Tanya Donelly and Brian Sullivan: Setting sail with The Loyal Seas

Tanya Donelly and Brian Sullivan are recalling how they first met at a New England recording studio 26 years ago.

Tanya Donelly and Brian Sullivan of The Loyal Seas. Picture: Ann Sullivan-Cross
Tanya Donelly and Brian Sullivan of The Loyal Seas. Picture: Ann Sullivan-Cross

Donelly, who by then had been in the bands Throwing Muses, The Breeders and Belly, was working on her first solo album, Lovesongs For Underdogs, at Fort Apache in Cambridge, Massachussetts, when she encountered Sullivan, who had “told a little fib” to get an internship from college.

“I basically worked for free for six months just to be there,” he remembers – or, as Donelly quips: “Just to get close to the magic.”

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From then on they became firm friends. “From my perspective we hit it off very quickly,” Donelly says. “The office (at Fort Apache) was populated by people who were also musicians, so there was a real kindred spirit there. We were all playing music together, singing together and going out together. I think immediately I started treating Brian like a little brother, like it or not. Lots of unsolicited advice and hair touselling.”

“My first impression was that Tanya encompasses this grace about her – I think that’s why people gravitate towards her, and she became another older sister figure,” says Sullivan.

A “pivotal” point of connection was a shared love of The Go-Go’s, whose album Beauty and The Beat they had both bought in the early 1980s. “I learned now to play drums to that record,” Sullivan recalls. “It was one of the records that I used to play guitar to (as well). If you’re a songwriter and you listen to that record it puts some extra pop into your DNA.”

Fast forward a quarter of a century and the pair have finally made an album together. They call their band The Loyal Seas, and the record, Strange Mornings in the Garden. The album follows fleeting collaborations over the years on Sullivan’s Dylan In The Movies project and Donelly’s Swan Songs series of EPs as well as covers on American Laundromat tribute albums to The Cure and The Smiths.

Donelly recalls she’d invited Sullivan to a dinner party and “Brian went off and started playing piano in the other room and I basically said, ‘That thing that you’re playing, I would like to have that, please’”.

With lyrics from Donelly, the song became Last of the Great Machines.

“This is going to sound dramatic, but when he started playing the lyrics started coming immediately,” Donelly remembers. “I was like talking to someone, in the middle of a conversation, multi-tasking.”

“That was the night when I said, ‘Why don’t we just make a record together?’ and T was like, ‘Yeah, let’s do that,” Sullivan says.

While quarantining on opposite coasts of the US during the Covid lockdown, the pair began sending ideas back and forth over the internet. “We had standing meetings every Friday,” Sullivan says.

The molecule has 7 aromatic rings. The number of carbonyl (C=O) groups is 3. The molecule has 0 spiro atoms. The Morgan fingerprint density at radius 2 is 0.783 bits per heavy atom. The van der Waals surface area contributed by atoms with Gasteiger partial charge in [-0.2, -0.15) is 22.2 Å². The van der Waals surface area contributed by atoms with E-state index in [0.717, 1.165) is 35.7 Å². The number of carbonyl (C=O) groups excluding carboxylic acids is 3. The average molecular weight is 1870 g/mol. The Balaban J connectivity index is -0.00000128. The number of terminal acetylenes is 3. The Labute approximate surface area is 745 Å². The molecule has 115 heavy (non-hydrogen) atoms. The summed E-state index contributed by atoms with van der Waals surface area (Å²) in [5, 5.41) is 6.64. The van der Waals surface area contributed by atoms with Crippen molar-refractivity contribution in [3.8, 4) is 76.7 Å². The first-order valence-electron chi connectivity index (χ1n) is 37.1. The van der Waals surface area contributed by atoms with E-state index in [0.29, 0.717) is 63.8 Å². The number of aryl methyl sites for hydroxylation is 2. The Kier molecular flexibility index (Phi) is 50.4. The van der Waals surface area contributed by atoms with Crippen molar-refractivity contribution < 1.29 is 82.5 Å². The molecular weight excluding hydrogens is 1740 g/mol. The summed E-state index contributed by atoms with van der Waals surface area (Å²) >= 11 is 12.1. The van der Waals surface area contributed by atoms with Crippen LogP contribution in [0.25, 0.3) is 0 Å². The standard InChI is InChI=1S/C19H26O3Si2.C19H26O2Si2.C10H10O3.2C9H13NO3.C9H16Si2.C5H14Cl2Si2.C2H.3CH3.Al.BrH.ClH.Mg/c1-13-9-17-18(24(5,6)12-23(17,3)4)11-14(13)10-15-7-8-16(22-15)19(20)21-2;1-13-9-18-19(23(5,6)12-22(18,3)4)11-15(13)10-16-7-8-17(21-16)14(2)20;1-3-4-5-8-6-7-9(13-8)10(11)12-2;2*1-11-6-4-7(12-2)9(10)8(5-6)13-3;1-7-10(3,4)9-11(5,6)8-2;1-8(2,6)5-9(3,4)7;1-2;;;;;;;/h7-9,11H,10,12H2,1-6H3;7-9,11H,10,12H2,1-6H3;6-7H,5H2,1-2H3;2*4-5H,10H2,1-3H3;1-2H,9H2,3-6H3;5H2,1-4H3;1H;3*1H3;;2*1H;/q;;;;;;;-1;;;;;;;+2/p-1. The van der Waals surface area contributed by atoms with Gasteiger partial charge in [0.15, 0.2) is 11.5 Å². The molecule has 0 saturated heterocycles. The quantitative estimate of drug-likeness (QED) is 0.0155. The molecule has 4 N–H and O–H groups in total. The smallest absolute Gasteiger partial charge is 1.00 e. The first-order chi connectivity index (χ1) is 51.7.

“It was music therapy but also just having a weekly check-in,” says Donelly.

“We did a lot of file-sharing and even just memos on your phone, saying ‘what do you think of this?’” adds Sullivan. “Then we’d get into more full-on demos. I wrote a lot of music for the record and I would send it to T, and T wrote 90 per cent of the melodies and lyrics. It was like Christmas morning for her to send it back to me, when you’d get it back it was always beautiful, it was like a series of awesome surprises.”

“I feel that way whenever I hear music from you, so that works both ways,” says Donelly.

Each song had its own inspiration, Donelly says. “Sometimes Brian would have a line or two or a verse or a chorus and that would inform where my head went lyrically,” she explains. “Then sometimes I totally derailed him. But I think Brian and I live on the same musical planet, so his compositions immediately trigger something for me that I am able to draw from.

“Thematically I would say there are some songs about long relationships, and lots of travel, there’s a lot of landscape covered.”

“There’s a theme of hope that I think is subtle but if you listen it’s there,” adds Sullivan.

Given how difficult the past two years have been, not only with Covid but also the political machinations at the end of the Trump era, this album feels like an antidote to hard times. “I hope so,” says Donelly. “It certainly was for me, just selfishly creating it.”

“It was a silver lining in an otherwise very bleak time,” agrees Sullivan. “I know making this record definitely saved me over and over again during that time.”

The Loyal Seas have three shows lined up in Boston and a streaming show is planned out of Q Division Studios in Cambridge, Massachussetts, before Donelly turns to making a new album with Belly and Sullivan returns to Dylan At The Movies. Yet the pair hope that their collaboration will be ongoing, especially as they will be near neighbours again in Boston.

“I feel like Brian and I are always going to want to write together in some capacity,” says Donelly.

“It’ll be ‘I’ve got a new song’,” jokes Sulivan, “‘check your email’.”

Strange Mornings in the Garden is out on Friday May 20 on American Laundromat. theloyalseas.bandcamp.com